"Understanding those changes will give us prognostic factors that enable us to determine which patients will respond well to a given drug or treatment with multiple drugs. Some genes have already been identified, and we’re looking for others with prognostic value. Knowledge of the molecular changes that take place in cancer cells will help us define treatment targets for specific patients, and aid in choosing chemotherapies or specific molecular-based treatments. Our ultimate goal is to provide personalized cancer care, maximize efficacy and minimize toxicity for each patient.”
Advancements in Pediatric Brain Tumor Treatment
In the pediatric arena, the promising results of translational studies conducted by David Sandberg, M.D., FAANS, FACS, FAAP, director of pediatric neurosurgery at Children’s Memorial Hermann Hospital in the Texas Medical Center, have demonstrated the safety of infusing chemotherapeutic agents directly into the fourth ventricle of the brain. These studies led to a pilot clinical trial, available only at Children’s Memorial Hermann Hospital and The University of Texas MD Anderson Cancer Center, for children with recurrent tumors in this area of the brain. This radically new approach to chemotherapy allows Dr. Sandberg and team members to circumvent the blood-brain barrier and deliver agents directly to the site of disease, minimizing side effects by decreasing systemic drug exposure.
“The collaboration with MD Anderson is good news for children and adolescents with brain tumors,” says Dr. Sandberg, who holds joint appointments as associate professor in the Vivian L. Smith Department of Neurosurgery and the department of Pediatric Neurosurgery at UTHealth Medical School, and is also an associate professor in the department of Neurosurgery at MD Anderson Cancer Center. “Using novel approaches to surgery and chemotherapy, we have the potential to minimize side effects from treatment and achieve better long-term survival rates.”
In addition to the single-center clinical trial for recurrent medulloblastoma, ependymoma and atypical teratoid-rhabdoid tumors using direct infusion of chemotherapy into the fourth ventricle, other novel approaches are being investigated by the combined research team, including administration of natural killer cells into the fourth ventricle to attack tumor cells via cell-directed therapy.
As the Institute continues the expansion of services across the city, neuro-oncology services once available only at Memorial Hermann-Texas Medical Center, Memorial Hermann Memorial City Medical Center and Memorial Hermann The Woodlands Hospital are now provided at Memorial Hermann Southwest Hospital and TIRR Memorial Hermann. “The Mischer Neuroscience Institute’s infrastructure expansion and Memorial Hermann’s presence across Houston have allowed for the extension of neuro-oncology expertise and capabilities outside the Texas Medical Center,” says Dr. Zhu, who also consults on patients with brain tumors at TIRR Memorial Hermann, the top rehabilitation hospital in the southern half of the United States.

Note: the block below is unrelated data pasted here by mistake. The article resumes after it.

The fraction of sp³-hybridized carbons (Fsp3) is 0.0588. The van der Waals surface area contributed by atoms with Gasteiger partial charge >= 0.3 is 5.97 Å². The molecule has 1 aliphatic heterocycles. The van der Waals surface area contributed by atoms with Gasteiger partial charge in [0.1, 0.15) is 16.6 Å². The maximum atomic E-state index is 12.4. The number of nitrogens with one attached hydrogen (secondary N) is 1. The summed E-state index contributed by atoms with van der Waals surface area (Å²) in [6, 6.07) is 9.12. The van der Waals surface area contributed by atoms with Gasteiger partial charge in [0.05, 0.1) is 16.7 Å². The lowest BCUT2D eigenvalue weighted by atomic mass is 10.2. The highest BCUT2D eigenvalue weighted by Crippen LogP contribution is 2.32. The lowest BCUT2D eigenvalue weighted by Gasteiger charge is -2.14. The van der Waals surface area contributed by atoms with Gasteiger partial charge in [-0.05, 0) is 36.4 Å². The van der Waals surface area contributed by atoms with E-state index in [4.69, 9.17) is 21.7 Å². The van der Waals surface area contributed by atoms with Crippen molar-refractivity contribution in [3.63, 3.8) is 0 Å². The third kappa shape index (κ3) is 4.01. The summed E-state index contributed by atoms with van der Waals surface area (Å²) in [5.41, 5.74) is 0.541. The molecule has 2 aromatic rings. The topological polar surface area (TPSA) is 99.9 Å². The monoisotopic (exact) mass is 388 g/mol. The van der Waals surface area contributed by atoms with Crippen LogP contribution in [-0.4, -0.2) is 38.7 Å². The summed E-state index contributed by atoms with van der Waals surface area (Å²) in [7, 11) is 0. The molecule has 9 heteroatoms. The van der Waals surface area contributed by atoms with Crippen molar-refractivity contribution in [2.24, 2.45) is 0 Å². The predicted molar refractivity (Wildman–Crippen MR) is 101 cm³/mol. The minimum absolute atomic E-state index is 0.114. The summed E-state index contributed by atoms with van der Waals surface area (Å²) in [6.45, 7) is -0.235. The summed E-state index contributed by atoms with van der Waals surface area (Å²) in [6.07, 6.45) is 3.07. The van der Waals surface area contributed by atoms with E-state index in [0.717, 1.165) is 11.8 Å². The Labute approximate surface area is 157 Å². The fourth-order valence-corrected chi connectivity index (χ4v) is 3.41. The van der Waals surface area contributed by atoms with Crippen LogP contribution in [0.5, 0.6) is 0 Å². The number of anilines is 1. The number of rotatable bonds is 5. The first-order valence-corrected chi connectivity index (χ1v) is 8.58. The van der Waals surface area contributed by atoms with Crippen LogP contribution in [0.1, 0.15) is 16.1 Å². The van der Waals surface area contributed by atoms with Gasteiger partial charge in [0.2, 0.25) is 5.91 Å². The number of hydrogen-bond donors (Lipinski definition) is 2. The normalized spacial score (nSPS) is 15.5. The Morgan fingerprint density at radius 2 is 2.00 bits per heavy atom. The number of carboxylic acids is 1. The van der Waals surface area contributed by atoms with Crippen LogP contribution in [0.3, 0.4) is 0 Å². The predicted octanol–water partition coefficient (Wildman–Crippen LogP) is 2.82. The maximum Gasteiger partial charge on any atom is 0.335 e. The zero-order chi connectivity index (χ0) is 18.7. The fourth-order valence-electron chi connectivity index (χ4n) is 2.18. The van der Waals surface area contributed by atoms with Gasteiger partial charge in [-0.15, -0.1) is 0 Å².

Cancer Rehabilitation Programs
In 2013, TIRR Memorial Hermann extended its cancer rehabilitation programs throughout the Greater Houston community and added survivorship wellness programs at key locations. “Many people return to normal life after cancer treatment but a growing number, as a result of their diagnoses, are learning to cope with a decline in function related either to the disease or to the effects of chemotherapy and radiation therapy, which have complications of their own,” says Jacob Joseph, M.D., clinical chief of Specialty Rehabilitation Programs at TIRR Memorial Hermann and an assistant professor of physical medicine and rehabilitation at UTHealth Medical School. “We see a lot of people who are excited to be alive after their cancer treatment, but then they discover they’re living with issues that affect their quality of life. These patients have led us to collaborate with the Mischer Neuroscience Institute and make a concerted effort to address survivorship issues in greater depth.”
Dr. Zhu considers the collaboration with TIRR Memorial Hermann an important part of the comprehensive continuum of care offered by physicians affiliated with the Institute. “Developing biological agents with improved efficacy and reduced toxicity is only half the battle,” he says. “Every patient we treat deserves the opportunity to continue to live life in meaningful ways.”